This lovely Watsonia seems to be a hybrid, perhaps between Watsonia borbonica and Watsonia aletroides, the latter having drooping tubular flowers. 'Wedding Bells' is a vigorous, spring flowering bulb, with a stems to a height of 80-120 cm, bearing beautiful pendulous pink blooms in September and October. Like many winter-growing species, it likes a sunny, well-drained position that is dry over summer when it is dormant. It soon forms a good clump and is an eye-catching feature in mid spring. Give it some fertiliser before and after flowering - and simply let it get on with it. It is a good companion plant to spring-flowering Salvia such as Salvia rubiginosa and Salvia fallax which both have blue spikes of flowers, or the yesterday-today-and-tomorrow bush, Brunfelsia. Bearded irises also bloom at the same time, as do perennials wallflowers (Erysimum cultivars) and statice (Limonium perezii), all liking the same sort of garden spot. Cut the faded leaves to the ground in summer to keep it tidy.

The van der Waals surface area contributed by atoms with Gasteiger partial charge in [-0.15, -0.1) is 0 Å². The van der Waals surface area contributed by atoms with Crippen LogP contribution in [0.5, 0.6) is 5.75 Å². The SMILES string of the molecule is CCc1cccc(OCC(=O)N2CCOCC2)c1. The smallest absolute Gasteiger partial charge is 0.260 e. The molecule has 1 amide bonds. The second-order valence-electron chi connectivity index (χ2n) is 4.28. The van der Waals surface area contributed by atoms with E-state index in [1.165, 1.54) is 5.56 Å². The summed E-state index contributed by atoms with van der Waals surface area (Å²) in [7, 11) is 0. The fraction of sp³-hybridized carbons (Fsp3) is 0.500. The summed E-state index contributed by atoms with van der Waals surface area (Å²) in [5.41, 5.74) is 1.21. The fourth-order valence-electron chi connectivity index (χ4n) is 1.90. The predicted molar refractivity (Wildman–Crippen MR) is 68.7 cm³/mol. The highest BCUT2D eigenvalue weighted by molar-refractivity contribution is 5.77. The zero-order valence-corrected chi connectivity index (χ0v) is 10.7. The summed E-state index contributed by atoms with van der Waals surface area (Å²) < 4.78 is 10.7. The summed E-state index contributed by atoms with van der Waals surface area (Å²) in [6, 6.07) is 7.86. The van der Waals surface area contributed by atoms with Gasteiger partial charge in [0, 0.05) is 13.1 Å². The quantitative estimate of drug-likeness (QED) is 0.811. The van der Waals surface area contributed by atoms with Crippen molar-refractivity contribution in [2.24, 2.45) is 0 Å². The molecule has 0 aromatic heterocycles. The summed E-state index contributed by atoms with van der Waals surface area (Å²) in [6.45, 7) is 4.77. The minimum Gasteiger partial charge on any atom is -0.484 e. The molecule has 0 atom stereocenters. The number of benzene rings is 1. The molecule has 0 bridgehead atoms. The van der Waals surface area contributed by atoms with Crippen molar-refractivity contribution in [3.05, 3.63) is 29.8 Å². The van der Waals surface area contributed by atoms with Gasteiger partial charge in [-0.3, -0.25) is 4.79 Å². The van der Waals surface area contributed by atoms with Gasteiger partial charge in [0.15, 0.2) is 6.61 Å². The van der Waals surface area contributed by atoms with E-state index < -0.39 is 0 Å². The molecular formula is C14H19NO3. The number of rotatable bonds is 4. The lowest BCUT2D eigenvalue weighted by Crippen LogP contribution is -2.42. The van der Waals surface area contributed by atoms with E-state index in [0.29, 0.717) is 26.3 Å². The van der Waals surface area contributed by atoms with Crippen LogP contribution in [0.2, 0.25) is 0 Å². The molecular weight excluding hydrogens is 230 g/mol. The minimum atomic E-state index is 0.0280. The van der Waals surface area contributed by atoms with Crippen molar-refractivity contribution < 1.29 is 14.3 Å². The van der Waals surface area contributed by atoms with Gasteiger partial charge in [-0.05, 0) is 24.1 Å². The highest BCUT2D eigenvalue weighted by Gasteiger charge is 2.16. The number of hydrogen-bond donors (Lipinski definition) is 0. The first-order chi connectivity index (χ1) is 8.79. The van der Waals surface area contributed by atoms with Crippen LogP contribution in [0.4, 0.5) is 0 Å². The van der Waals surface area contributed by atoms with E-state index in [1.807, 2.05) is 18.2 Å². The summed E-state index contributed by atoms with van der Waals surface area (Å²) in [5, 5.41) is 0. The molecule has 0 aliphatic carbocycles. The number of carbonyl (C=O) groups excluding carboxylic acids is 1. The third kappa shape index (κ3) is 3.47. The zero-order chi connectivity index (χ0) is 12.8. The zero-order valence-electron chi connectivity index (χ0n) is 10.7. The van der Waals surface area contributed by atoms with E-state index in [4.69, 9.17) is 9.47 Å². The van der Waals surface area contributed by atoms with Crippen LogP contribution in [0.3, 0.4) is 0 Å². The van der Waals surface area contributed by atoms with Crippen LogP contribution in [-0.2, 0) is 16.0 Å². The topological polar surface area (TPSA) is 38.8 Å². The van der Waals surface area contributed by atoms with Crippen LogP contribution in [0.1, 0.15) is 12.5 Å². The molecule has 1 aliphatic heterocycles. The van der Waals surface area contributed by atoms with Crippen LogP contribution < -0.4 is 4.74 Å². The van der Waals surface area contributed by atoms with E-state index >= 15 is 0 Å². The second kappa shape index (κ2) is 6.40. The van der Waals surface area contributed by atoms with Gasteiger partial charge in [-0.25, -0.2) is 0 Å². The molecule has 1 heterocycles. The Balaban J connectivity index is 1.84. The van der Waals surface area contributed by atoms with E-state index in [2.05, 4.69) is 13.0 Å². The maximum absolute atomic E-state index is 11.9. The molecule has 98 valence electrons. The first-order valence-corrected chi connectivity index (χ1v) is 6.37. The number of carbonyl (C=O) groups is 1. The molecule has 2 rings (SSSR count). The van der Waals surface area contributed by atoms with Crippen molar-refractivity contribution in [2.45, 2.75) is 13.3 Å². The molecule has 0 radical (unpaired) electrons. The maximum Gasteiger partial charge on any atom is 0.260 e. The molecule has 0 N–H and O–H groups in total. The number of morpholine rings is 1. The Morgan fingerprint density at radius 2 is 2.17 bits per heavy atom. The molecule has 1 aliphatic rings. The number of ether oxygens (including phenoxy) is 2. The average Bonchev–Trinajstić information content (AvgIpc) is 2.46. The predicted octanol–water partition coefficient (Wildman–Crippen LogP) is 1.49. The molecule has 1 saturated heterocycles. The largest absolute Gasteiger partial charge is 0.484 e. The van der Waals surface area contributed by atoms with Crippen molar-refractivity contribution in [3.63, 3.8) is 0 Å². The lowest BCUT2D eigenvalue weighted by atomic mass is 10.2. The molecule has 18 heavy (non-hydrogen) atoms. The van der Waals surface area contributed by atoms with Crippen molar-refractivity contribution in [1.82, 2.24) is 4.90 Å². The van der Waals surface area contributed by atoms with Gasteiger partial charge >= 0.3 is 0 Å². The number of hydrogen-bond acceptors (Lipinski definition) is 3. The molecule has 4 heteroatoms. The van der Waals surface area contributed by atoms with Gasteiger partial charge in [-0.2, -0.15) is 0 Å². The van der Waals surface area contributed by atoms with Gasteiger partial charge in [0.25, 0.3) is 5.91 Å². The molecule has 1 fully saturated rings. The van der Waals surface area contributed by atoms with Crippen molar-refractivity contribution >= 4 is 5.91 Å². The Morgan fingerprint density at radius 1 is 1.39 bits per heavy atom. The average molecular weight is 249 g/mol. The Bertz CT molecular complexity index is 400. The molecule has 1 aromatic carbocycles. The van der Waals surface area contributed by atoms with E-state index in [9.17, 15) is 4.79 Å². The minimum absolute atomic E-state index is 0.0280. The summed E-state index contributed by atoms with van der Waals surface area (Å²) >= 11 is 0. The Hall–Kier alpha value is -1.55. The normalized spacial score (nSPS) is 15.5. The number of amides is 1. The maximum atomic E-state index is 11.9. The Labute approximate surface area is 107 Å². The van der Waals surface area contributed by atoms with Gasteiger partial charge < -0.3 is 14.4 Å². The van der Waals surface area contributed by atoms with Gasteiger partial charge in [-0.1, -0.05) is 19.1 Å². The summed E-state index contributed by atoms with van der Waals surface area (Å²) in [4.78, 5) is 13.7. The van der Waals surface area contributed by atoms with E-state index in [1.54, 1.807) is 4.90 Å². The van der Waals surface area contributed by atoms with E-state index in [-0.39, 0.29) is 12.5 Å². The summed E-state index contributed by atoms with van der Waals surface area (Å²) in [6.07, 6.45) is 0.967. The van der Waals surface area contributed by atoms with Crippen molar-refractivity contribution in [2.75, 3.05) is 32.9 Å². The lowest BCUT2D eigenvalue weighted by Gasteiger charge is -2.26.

I also have a white-flowered Watsonia with very similar shaped flowers to 'Wedding Bells', but I don't know its cultivar name, if indeed, it has one! It is a lovely plant and looks most effective grown nearby white-variegated plants (such as the Miscanthus, pictured, or with dark foliage or flowers. Like 'Wedding Bells', it multiplies well and the corms can be divided up every few years.